Thriller set in KZN snowstorm

2008-08-27 00:00

“I GOT the idea from The Witness. About six years ago there was a story about a bus that broke down in a snowstorm on the Boston road, beyond Mpophomeni, and the passengers had to survive the night with a broken door and an overflowing toilet. So I threw in a couple of killers and a reluctant hero.”

So says Sue Rabie, whose novel, Boston Snowstorm, has just been published by Human and Rousseau. Rabie is the senior school librarian at St Charles College and has written for many years, although this is her first novel to be published. She has tried her hand at fantasy and at a World War 2 story but has been told by her publisher that there is a market for South African thrillers — so thrillers it is.

The Witness story may have been her jumping off point but Rabie has embellished it into a pacy novel where the hero is hiding a dark and tragic secret — not everyone he rescues from the snowstorm is quite what they seem and the two bad guys are evil and will stop at nothing, not even mass killing, to get what they want. And the weather is almost a character itself.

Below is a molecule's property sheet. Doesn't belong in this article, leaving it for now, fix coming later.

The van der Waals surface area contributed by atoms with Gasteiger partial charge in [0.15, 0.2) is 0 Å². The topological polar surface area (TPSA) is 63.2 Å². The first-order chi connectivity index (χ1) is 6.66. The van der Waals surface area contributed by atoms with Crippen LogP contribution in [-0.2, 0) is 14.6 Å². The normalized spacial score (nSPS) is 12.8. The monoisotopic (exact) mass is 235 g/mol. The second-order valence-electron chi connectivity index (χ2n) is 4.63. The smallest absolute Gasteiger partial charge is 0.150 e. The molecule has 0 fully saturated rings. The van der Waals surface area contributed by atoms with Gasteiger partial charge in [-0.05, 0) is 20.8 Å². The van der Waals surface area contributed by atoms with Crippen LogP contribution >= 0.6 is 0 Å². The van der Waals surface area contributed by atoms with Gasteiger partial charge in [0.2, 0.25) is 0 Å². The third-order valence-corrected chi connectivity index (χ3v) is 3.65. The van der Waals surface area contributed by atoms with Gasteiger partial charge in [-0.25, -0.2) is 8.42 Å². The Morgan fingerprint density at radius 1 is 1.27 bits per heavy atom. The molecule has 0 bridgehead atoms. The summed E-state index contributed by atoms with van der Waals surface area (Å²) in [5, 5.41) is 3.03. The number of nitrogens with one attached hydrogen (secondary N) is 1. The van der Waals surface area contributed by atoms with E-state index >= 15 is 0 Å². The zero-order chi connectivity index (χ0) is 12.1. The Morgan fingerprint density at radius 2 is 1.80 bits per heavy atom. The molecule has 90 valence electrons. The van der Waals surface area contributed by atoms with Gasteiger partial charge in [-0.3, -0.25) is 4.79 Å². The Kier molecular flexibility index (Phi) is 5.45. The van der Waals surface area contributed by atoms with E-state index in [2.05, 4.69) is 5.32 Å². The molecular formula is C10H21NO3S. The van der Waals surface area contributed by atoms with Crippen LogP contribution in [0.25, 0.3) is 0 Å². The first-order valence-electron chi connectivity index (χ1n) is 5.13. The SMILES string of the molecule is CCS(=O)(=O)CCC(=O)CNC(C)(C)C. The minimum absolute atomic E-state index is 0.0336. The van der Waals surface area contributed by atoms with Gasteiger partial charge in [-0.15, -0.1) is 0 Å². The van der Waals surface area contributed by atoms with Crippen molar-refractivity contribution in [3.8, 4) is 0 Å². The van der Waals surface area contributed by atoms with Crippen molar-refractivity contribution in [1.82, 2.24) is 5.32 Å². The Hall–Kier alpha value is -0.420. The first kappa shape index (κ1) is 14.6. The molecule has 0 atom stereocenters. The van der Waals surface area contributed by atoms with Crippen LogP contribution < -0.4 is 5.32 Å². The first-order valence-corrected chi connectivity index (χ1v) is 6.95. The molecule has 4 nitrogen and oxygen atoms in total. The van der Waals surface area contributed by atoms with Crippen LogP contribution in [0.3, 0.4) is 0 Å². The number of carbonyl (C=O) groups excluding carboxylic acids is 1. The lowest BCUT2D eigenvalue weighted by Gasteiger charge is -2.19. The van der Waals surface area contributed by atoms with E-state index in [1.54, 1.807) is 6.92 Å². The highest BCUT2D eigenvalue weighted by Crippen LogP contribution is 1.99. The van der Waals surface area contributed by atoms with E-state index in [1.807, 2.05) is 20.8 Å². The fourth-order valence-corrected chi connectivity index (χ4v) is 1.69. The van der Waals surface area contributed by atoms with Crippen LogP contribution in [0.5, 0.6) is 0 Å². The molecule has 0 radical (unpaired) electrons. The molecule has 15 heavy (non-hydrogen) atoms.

Rabie knows Boston, the small rural community on the way to

Bulwer, well and uses it as her background. The country club is still standing, even though in Rabie’s hands it comes close to being blown up, sustaining plenty of damage. But that is just poetic licence. “You can still have Sunday lunch there,” she says. And, while Boston has seen some pretty severe weather over the years, Rabie admits that her snowstorm is probably worse than any they have really had. Just as she uses real places, she says she observes people she knows to create her characters — although she hastens to add that the killers, who are a partcularly nasty pair, are invented.

A real page-turner — it is no surprise that Rabie says Dick Francis thrillers have always been among her favourites. She says the plots are the easy part for her — she is planning a book set in the gold mines, and has written a draft of one concerned with the sailing community around Durban harbour, and another where the setting is the Dalton sugar industry. “There is so much in South Africa that can be written about,” she says. And write she does. “I don’t sleep much at night,” she says. “And I can multi-task — keep an eye on the television, listen to music and type into my computer at the same time.”

Rabie did a degree in fine art at the local university campus, although except for a brief spell as a substitute art teacher, she has never used her degree. But you never know — maybe she is plotting murder and mayhem in an artist’s studio.

• Boston Snowplough by Sue Rabie is published by Human and Rousseau. It is now available in bookshops.

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